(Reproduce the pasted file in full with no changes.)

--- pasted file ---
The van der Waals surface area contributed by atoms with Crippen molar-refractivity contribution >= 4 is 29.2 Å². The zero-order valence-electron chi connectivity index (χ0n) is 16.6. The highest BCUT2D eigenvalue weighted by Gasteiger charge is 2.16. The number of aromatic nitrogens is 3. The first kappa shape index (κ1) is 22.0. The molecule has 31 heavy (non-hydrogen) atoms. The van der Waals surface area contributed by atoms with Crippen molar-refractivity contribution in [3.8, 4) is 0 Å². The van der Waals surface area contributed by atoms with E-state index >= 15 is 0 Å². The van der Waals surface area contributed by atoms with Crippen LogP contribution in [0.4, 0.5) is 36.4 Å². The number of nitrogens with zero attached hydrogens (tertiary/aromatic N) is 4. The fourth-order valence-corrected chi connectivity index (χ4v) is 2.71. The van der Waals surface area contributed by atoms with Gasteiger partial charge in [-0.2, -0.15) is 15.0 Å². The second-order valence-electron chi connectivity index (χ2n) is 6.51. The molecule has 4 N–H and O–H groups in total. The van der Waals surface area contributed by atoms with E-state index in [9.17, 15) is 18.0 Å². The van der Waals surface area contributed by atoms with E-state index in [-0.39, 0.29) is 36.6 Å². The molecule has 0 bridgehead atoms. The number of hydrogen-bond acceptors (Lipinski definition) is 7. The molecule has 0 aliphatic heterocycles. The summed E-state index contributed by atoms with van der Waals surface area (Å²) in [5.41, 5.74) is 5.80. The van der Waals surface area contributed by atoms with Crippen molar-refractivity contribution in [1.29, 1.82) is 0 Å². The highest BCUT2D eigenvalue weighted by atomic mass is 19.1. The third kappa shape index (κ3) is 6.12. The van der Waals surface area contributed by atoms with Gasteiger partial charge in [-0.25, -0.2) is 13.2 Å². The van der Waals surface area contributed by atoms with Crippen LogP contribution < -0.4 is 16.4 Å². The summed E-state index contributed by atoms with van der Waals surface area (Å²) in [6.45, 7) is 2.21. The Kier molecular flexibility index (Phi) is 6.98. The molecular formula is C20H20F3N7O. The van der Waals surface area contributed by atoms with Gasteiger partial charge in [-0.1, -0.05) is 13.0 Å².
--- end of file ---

The van der Waals surface area contributed by atoms with Crippen molar-refractivity contribution >= 4 is 29.2 Å². The zero-order valence-electron chi connectivity index (χ0n) is 16.6. The highest BCUT2D eigenvalue weighted by Gasteiger charge is 2.16. The number of aromatic nitrogens is 3. The first kappa shape index (κ1) is 22.0. The molecule has 31 heavy (non-hydrogen) atoms. The van der Waals surface area contributed by atoms with Crippen molar-refractivity contribution in [3.8, 4) is 0 Å². The van der Waals surface area contributed by atoms with E-state index >= 15 is 0 Å². The van der Waals surface area contributed by atoms with Crippen LogP contribution in [0.4, 0.5) is 36.4 Å². The number of nitrogens with zero attached hydrogens (tertiary/aromatic N) is 4. The fourth-order valence-corrected chi connectivity index (χ4v) is 2.71. The van der Waals surface area contributed by atoms with Gasteiger partial charge in [-0.2, -0.15) is 15.0 Å². The second-order valence-electron chi connectivity index (χ2n) is 6.51. The molecule has 4 N–H and O–H groups in total. The van der Waals surface area contributed by atoms with E-state index in [9.17, 15) is 18.0 Å². The van der Waals surface area contributed by atoms with E-state index in [-0.39, 0.29) is 36.6 Å². The molecule has 0 bridgehead atoms. The number of hydrogen-bond acceptors (Lipinski definition) is 7. The molecule has 0 aliphatic heterocycles. The summed E-state index contributed by atoms with van der Waals surface area (Å²) in [5.41, 5.74) is 5.80. The van der Waals surface area contributed by atoms with Crippen molar-refractivity contribution in [1.29, 1.82) is 0 Å². The highest BCUT2D eigenvalue weighted by atomic mass is 19.1. The third kappa shape index (κ3) is 6.12. The van der Waals surface area contributed by atoms with Gasteiger partial charge in [-0.25, -0.2) is 13.2 Å². The van der Waals surface area contributed by atoms with Crippen LogP contribution < -0.4 is 16.4 Å². The summed E-state index contributed by atoms with van der Waals surface area (Å²) in [6.45, 7) is 2.21. The Kier molecular flexibility index (Phi) is 6.98. The molecular formula is C20H20F3N7O. The van der Waals surface area contributed by atoms with Gasteiger partial charge in [-0.1, -0.05) is 13.0 Å².